A Hole In His Head

Medical Procedure Helps Patient Afflicted With Parkinson's Disease

Parkinson's disease is a heartbreaking illness that causes frozen, stone-faced stillness in those afflicted. Correspondent Morley Safer reports on the story of one man, Fred Amphlett of Bristol, England, who had been a prisoner of Parkinson's for years.

When Safer first met him in 1995, he was about to undergo an operation called a pallidotomy, once used by doctors to ease the agonies of Parkinson's. It was not a cure, nor was it for everyone. But for Amphlett, it was his last hope.

"I think eating has become one of the real curses of Parkinson's disease," said Amphlett, 48. "The more conscious you become, the worse it gets."

Amphlett has had Parkinson's disease since he was 35. His mind is alert, but his body is in an agony of lurching, uncontrollable movement.

To give Amphlett this amount of control, which still leaves him barely able to control his body, he must be given 20 injections a day and at least 10 pills each day. Most of his movements - a sort of jigging about - are caused by the drug, not the disease. It's a side effect of the drug, and this is where the worry comes in.

But he's caught in a Catch 22 situation. "Gradually, the side effects outweigh the benefits of the drug," said Amphlett. "If I don't take the drugs, I just come to a stop."

Without drugs, he's a virtual zombie. In Parkinson's disease, the part of the brain that allows for easy movement shuts down and the body becomes frozen. The drugs break that spell, but produce something almost as hellish.

Amphlett has reached the end of the line as far as any further medication is concerned. His only hope is an operation called a pallidotomy. In his case, it's two separate procedures – one for each side of his brain.

The theory is that by destroying a very small part of one overactive area of the brain called the globus pallidus, Amphlett could be freed of both the frozen and writhing episodes.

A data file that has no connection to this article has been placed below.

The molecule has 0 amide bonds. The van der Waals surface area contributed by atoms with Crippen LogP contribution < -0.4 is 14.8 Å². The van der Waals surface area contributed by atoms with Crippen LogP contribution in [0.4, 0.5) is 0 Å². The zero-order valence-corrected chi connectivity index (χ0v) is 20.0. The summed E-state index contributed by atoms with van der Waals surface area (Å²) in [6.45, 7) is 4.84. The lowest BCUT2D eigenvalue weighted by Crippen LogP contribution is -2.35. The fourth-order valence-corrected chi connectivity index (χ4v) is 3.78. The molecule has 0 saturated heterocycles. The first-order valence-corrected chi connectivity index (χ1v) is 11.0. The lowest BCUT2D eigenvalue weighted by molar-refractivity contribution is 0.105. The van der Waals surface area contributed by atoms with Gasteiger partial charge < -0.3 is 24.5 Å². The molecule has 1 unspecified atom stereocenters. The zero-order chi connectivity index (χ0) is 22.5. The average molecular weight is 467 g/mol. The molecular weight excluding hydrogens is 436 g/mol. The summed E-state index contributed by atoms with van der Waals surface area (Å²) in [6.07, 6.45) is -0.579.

The first step is an MRI, magnetic resonance imaging -- images of the brain that will become the surgeon's map.

Next, a metal frame is attached. Then, a CAT scan is done, which shows the position of the frame in relation to the skull. The pictures are then matched to the MRI images of Amphlett's brain. Together, they allow the surgeon to calculate the exact position of the target, the globus pallidus.

"We have to be accurate to within a millimeter. Otherwise, going too deep by a millimeter will damage his vision. And if I go too much towards the midline by a millimeter, then it could get a paralysis," said Dr. Stephen Gill, who performed the surgery.

Amphlett was under only local anesthetic. He had to remain fully conscious so that his physical responses, especially sight and movement, could be monitored.

The electrode was adjusted so that its tip will hit the target. Because it is blunt, it pushes through the soft brain tissue without damaging it. The brain also does not feel any pain. As the temperature rises, the electrode begins to destroy the target brain tissue. Ninety seconds later, the procedure is compelete.

For the first time in years, Amphlett's body is naturally at rest. How does he feel? "Not bad at all," said Amphlett. Then miraculously, he is able to get off the operating table and walk quite calmly down the hall of the hospital.

"Fred has a very advanced disease. He was one of the worst cases that I've had to operate on. I think that the major thing he's going to see is he's going to be functioning much better," said Gill. "He's going to be able to do things that he couldn't do before. I hope he's going to be able to sleep at night and have a fairly normal existence, be able to feed himself and really, a changed man."

That was nine years ago. How is Amphlett doing today?

His condition is no less incredible than the surgery that helped him achieve it.

The simple act of shaving would have been practically lethal for Amphlett before his surgery. But today, he lives a full and mostly independent life. An aide comes a few times a week to help out in this small Bristol apartment. She also helps arrange the daily cocktail of medications he takes using an intravenous pump. And there are dozens of injections.

The drugs that were the source of so much trouble before his surgery now enable him to go out in public, where he could be any other shopper in the local grocery. But Parkinson's disease remains a relentless and progressive disease. Several years after surgery gave him his life back, the disease took away something else – his voice.

"Parkinson's affects every muscle in your body, the muscles that [are] needed to speak are affected radically," said Amphlett. The operation Amphlett endured has become a neurosurgical relic, replaced by more sophisticated procedures.

This is the best that Amphlett can hope for, but despite the challenges of Parkinson's, he remains endlessly positive.

"I am a happy-go-lucky sort of chap and I enjoy every minute of every day," he says.